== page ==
Adding Some Rules and Structure to Get a Wild Pack of Yorkies to Respect Their Guardian

By: David Codr

Published Date: August 14, 2015

Lilly, Grace, Mae, Daisey

For this session I worked with a pack of Yorkies (Lilly, Grace, Mae and Daisey) who had no rules and were running roughshod over their guardian. She called me in when the newest addition to the group (Mae) started attacking Grace.

Normally when I have a client with multiple dogs, I start out by suggesting adding in some structure to the dog’s day to day lives, but when I found out the dogs didn’t even know how to sit on command, I knew we needed to go back to basics.

Because the dogs were rolling off one another’s energy, I had their guardian put three of them outside so I could work with one dog at a time. I showed their guardian who to use a hand motion to get the dog into a sitting position then immediately provided a high value meat treat and repeated the command word over and over as the dog chewed the treat.

After a couple of minutes the dog was sitting on command so I showed the guardian how to transition the dog into a laying down position, then how to get it to recall on command. It took about seven minutes for the first dog.

I had her bring in the next most difficult dog then repeated the process with her. The second time around the guardian’s timing and technique were better so I suggested that she apply the same technique to the other two dogs who were more accommodating.

I stressed the importance of teaching the dogs these basics and practicing them every day for a week or two until the responses to given commands are immediate. You can’t expect a dog to listen, obey or behave if it doesn’t even know the basics. This simple obedience training will become the foundation of all later lessons, so its important that the dogs have them down cold.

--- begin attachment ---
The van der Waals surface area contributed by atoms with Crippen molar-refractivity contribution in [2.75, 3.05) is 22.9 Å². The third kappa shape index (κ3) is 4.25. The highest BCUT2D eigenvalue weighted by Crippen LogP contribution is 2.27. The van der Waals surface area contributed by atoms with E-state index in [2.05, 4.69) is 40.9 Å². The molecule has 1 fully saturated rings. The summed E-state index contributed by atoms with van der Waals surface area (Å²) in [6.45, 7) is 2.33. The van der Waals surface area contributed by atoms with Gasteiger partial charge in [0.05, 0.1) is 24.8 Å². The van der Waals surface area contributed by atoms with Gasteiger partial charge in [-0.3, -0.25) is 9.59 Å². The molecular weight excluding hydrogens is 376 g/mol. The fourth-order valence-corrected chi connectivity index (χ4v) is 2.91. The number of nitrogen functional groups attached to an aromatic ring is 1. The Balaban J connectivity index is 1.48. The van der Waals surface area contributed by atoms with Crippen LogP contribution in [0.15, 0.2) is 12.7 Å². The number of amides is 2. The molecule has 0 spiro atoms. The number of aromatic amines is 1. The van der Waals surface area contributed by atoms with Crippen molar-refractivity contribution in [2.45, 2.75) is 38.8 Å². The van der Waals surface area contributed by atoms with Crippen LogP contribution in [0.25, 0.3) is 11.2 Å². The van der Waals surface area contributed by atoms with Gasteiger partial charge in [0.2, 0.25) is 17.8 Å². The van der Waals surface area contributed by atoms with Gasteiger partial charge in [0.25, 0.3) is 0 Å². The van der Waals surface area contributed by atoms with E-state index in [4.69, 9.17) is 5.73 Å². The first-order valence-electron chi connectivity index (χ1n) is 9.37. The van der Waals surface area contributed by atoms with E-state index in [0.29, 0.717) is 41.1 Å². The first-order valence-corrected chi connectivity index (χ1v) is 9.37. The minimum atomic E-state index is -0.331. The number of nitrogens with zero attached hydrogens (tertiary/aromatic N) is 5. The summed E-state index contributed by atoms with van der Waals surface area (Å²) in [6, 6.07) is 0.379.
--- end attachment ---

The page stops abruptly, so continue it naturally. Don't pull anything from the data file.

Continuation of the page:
One of the rules I suggested was to make all furniture off limits as dogs often correlate their rank or status amongst the other members of the pack with how high they sit. In this case, the dogs sat on the couch at the same height as their guardian, and sometimes even higher; sitting on the top of the back to the couch.

To help the dogs in the transition, I showed their guardian how to use high value treats to get the dogs to start using the multiple dog beds their guardian had provided.

At first the dogs had difficulty finding the treats which is unusual as the treats I use have an extremely strong scent. I had to stop their guardian from pointing to a few of the treats and that probably illuminated part of the problem. This guardian was doing all the work for the dogs; lifting them up and down off the couch, going to where they were to pet or treat them, etc.

By catering to the dogs to such an extent can actually handicap them. Why put forth any effort to find a treat when your guardian will do the work for you? Simply stopping this attention and connecting of the dots will cause the dogs to start to look for things themselves. This will allow them to gain confidence by discovering and accomplishing things on their own four legs.